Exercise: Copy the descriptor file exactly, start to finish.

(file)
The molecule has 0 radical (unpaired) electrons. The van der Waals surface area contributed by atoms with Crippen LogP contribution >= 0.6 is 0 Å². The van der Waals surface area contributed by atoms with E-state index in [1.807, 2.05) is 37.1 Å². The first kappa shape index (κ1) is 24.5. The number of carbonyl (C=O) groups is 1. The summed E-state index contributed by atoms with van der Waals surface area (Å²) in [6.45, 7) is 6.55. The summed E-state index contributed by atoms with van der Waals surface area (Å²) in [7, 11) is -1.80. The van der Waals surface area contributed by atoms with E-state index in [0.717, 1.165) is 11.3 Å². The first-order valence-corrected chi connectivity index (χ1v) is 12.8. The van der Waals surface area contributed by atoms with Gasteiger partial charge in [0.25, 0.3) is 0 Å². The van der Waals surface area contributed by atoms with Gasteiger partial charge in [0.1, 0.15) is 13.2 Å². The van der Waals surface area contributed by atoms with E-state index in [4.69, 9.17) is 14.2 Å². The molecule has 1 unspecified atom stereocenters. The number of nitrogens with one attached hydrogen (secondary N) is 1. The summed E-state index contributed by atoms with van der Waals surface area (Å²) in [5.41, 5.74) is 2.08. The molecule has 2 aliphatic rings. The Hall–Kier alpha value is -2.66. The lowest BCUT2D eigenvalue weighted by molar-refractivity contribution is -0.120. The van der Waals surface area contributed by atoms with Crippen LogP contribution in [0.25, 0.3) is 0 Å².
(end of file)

The molecule has 0 radical (unpaired) electrons. The van der Waals surface area contributed by atoms with Crippen LogP contribution >= 0.6 is 0 Å². The van der Waals surface area contributed by atoms with E-state index in [1.807, 2.05) is 37.1 Å². The first kappa shape index (κ1) is 24.5. The number of carbonyl (C=O) groups is 1. The summed E-state index contributed by atoms with van der Waals surface area (Å²) in [6.45, 7) is 6.55. The summed E-state index contributed by atoms with van der Waals surface area (Å²) in [7, 11) is -1.80. The van der Waals surface area contributed by atoms with E-state index in [0.717, 1.165) is 11.3 Å². The first-order valence-corrected chi connectivity index (χ1v) is 12.8. The van der Waals surface area contributed by atoms with Gasteiger partial charge in [0.25, 0.3) is 0 Å². The van der Waals surface area contributed by atoms with Gasteiger partial charge in [0.1, 0.15) is 13.2 Å². The van der Waals surface area contributed by atoms with E-state index in [4.69, 9.17) is 14.2 Å². The molecule has 1 unspecified atom stereocenters. The number of nitrogens with one attached hydrogen (secondary N) is 1. The summed E-state index contributed by atoms with van der Waals surface area (Å²) in [5.41, 5.74) is 2.08. The molecule has 2 aliphatic rings. The Hall–Kier alpha value is -2.66. The lowest BCUT2D eigenvalue weighted by molar-refractivity contribution is -0.120. The van der Waals surface area contributed by atoms with Crippen LogP contribution in [0.25, 0.3) is 0 Å².